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What is Poetry?

Writing.ie | Guest Bloggers | Poetic Licence

Kate Dempsey

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I’ve been writing poetry for maybe 11 years now and I’m still wondering what exactly it is. It’s hard to define. I’ve read and heard some poems recently that made me question where is the line between an interesting and emotive story as a piece of prose or an amusing anecdote with parallels and a poem.

If you Google “What is a poem,” (I just did) you get a lot of different answers and some more questions.

Wikipedia, that grande-dame of the internet box of knowledge says Poetry (from the Greek “ποίησις”, , a “making”) is a form of literary art in which language is used for its aesthetic and evocative qualities in addition to, or in lieu of, its apparent meaning.

Overall, there are many mentions of musicality, rhythm and sound, ability to create a mood or evoke an emotion and the use of underlying meanings and allusions. Poems often use symbolism, similes and metaphors as well as sound and rhythm devices such as onomatopoeia, meter, assonance, alliteration and, of course, rhyme. But what distinguishes poetry from literary prose?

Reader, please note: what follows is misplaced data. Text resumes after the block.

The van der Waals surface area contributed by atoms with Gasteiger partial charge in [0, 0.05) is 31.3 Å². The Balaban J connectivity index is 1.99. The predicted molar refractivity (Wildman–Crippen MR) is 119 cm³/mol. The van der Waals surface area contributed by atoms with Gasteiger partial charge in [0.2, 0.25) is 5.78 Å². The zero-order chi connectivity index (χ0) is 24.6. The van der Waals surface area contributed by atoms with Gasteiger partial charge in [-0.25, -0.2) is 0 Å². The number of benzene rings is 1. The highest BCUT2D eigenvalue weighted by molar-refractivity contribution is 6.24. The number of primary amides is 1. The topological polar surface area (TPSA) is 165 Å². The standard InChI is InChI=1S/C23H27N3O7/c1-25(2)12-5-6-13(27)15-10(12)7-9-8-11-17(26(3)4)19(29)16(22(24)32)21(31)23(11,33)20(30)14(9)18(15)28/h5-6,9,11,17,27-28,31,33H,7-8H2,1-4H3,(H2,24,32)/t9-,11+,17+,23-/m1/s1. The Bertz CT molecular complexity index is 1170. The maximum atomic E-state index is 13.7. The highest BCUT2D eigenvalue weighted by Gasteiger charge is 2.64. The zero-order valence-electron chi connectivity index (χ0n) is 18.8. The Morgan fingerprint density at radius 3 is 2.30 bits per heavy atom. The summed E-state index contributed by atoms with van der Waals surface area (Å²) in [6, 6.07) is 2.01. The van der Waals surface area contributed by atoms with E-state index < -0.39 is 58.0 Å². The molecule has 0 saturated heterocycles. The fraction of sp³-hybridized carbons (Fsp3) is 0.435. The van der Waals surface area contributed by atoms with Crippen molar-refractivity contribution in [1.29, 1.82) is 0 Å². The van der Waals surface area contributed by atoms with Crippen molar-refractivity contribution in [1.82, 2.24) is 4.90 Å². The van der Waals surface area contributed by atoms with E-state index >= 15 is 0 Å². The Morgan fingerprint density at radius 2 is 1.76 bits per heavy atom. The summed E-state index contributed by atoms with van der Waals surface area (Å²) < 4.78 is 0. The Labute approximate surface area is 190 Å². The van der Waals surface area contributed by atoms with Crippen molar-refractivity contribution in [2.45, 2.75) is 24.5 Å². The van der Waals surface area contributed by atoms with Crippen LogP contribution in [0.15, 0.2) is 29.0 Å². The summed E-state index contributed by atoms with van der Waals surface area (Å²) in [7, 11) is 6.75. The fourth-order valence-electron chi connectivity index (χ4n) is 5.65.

Poems can play games with words, with grammar. Try removing all the the’s from your poem. You don’t need full sentences, punctuation can be full on or sparse. Adjectives and adverbs, as with other forms of writing, should be considered. Often you can use one clear word in place of an adjective-noun combination or adverb-verb. (Run quickly – sprint, speed, dash) Use a good thesaurus.

Poems are usually thoughtfully laid out on the page. Line endings matter, they mean something. The poet has chosen the layout for specific reasons. Stanzas (verses) are more than just a poetic paragraph. And knowing when to end a line or start a new stanza I think is something that comes only with practice. And with reading other poets carefully.

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